Kyosho RB6

Schelle RB6 Steering Rack – Closer Look


If you haven’t read my PREview of the Schelle rack, I’d recommend reading that 1st to give you a basic description of what this product is and my 1st impressions. In continuation, I wanted to take a closer look of the “optional” wider setting on the Schelle rack and report to you my findings. Unfortunately, Portland is in a weird (typical weirdness) off-road vibe right now and I have to apologize to those who have been waiting for a while as options and time were very limited.

Portland currently has a new off-road indoor carpet track that is off-road for 3 days and 2 of those days are race days. We also have a clay dirt track that has just re-opened it’s doors with new owners and have yet to do a track change. Currently, the track is half a year old and not the primo racing surface to do product testing as there are a lot of cracks in the clay that will make testing very inconsistent! Anyways, I decided to take half the day off from work and do a little running at the indoor carpet off-road and this is what I found.



When you get the rack installed, you’ll notice that it’s smooth as butter and has zero slop. It completely takes away all the slop the stock Kyosho bushings and on top of that it is very, very nice and sturdy. The one thing you have to be careful about upon installation is do not over tighten the screws otherwise you’ll have a lot of binding or lock up the steering.

**TIP** If you want to be able to lock your rack down, you can add .1 and .2 shims in between the bearings to act like crush tubes.  Also, if you’re adding the rack to your car that already has aluminum bell cranks, then you MUST use thread lock as stated in the instructions. If you don’t the screws will slowly back out and cause you to DNF. 2wd cars are not fast with 1 wheel steering! If you are using it with the stock plastic bell cranks then you’ll be fine as long as you don’t remove the rack 100 times as the plastic holes will start to get loose too.

Once I got the rack installed with the default location and zero washers for ackerman, I ran about 4 packs to get used to the track as well as making setup changes to my car to better suite the carpet conditions. After many changes, I was happy with my car and felt it was easy to drive and also easy to push. Next up was to change to the WIDER optional hole and see what it does.


Changing hole location was easy. I just popped off the ball cup and used a 5.5mm wrench while holding the nut on the backside. After the ballstud was unthreaded completely, I slid the lock nut over a bit and moved the ballstud to the outside hole and tightened. Changing both took less than a minute and I was done….. well not totally done b/c if you look at the wheels, you will have to reset toe-in and then you’re ready for action.

The Test – On Carpet

Taking it easy and getting a feel for the car, my initial impression was that it was pushing a little bit more than before….. just a little less aggressive. Having made no other changes, I was surprised that front end grip was reduced. Then I started to overdrive to see what the car would do and then I noticed the car was a steering like crazy.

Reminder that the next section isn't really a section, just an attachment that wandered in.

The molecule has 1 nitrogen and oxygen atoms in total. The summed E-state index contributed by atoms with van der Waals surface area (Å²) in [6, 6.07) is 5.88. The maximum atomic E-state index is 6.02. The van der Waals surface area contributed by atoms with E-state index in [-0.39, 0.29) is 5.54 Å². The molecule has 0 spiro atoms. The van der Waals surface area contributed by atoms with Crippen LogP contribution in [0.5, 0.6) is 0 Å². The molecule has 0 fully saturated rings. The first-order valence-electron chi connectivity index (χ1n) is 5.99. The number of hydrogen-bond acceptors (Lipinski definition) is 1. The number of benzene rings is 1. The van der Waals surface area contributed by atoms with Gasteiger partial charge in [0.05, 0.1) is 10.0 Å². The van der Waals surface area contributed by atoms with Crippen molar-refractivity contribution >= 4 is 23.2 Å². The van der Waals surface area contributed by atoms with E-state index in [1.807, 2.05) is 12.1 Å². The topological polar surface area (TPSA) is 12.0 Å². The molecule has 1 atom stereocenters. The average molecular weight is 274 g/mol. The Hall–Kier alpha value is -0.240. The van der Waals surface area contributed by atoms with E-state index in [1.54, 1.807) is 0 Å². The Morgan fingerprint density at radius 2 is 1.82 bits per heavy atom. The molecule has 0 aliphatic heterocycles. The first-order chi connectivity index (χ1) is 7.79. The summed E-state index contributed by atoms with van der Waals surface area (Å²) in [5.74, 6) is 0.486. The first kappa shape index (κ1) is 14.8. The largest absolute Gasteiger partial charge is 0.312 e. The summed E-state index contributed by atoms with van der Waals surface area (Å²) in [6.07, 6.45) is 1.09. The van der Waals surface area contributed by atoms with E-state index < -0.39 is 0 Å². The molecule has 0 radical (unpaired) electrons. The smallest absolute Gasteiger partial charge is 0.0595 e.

Well that’s odd…. then I thought about the initial description by Schelle stating, “In testing, we found that the wide pivot setting produces a more predictable steering feel as the chassis leans in the turns.” So when I was cruising around, the suspension really isn’t working too hard, hence the push. The harder I started to drive and throw the car in the corners, the suspension would compress it’s maximum and under severe compression, the bump-steer/camber gain change would be noticed the most. The harder I drove it, the more the car would steer. I felt though I needed to set up the turns a bit and turn in harder and the car would execute along with it. If turned in smooth, the car would not steer as well through the turn. This is probably because the suspension wasn’t compressing enough to feel the change in bump-steer/camber.

In a way, it was like driving a car with relaxed steering, but at the same time have the aggressive steering if I was throwing the car in turns. It’s hard to describe. Imagine driving a car with  mellow 30 degrees caster blocks, but then if I wanted to driver harder, the car would drive like it had 20 degrees of caster and twitchy. The amount of affect it had on steering is dictated by how much the shocks are compressed.



So who is this rack for? This upgrade are for people who are constantly thinking about how to get their cars better. The types that sit and read about setups and trying to figure out…. “Okay, what can I try next?” It is also for the people that like having nice trick stuff that was designed with style and flare and not just functionality. Being able to adjust ackerman as well as bump steer via the inner ballstud is very trick as there are no other racks on the market for 2wd buggy that can do both. Having options is always a plus and if you’re a driver that knows what he or she wants from their car…. then this is definitely a piece to play with.

You can get it direct from Schelle via their website and I wouldn’t hesitate to recommend this product for those who have yet to get a metal rack for their RB6. Oh, it must be hot b/c it’s out of stock!

The prices are inline with Kyosho prices, but you get more adjust-ability and 4 bearings for ultra smoothness and zero slop. Did I mention this is one awesome looking piece??!! I’m looking forward to more great Schelle products as Kurt is always innovating new ideas for the RC community.

One thought on “Schelle RB6 Steering Rack – Closer Look

  1. Pingback: Kyosho Ultima RB6 Thread - Page 714 - R/C Tech Forums

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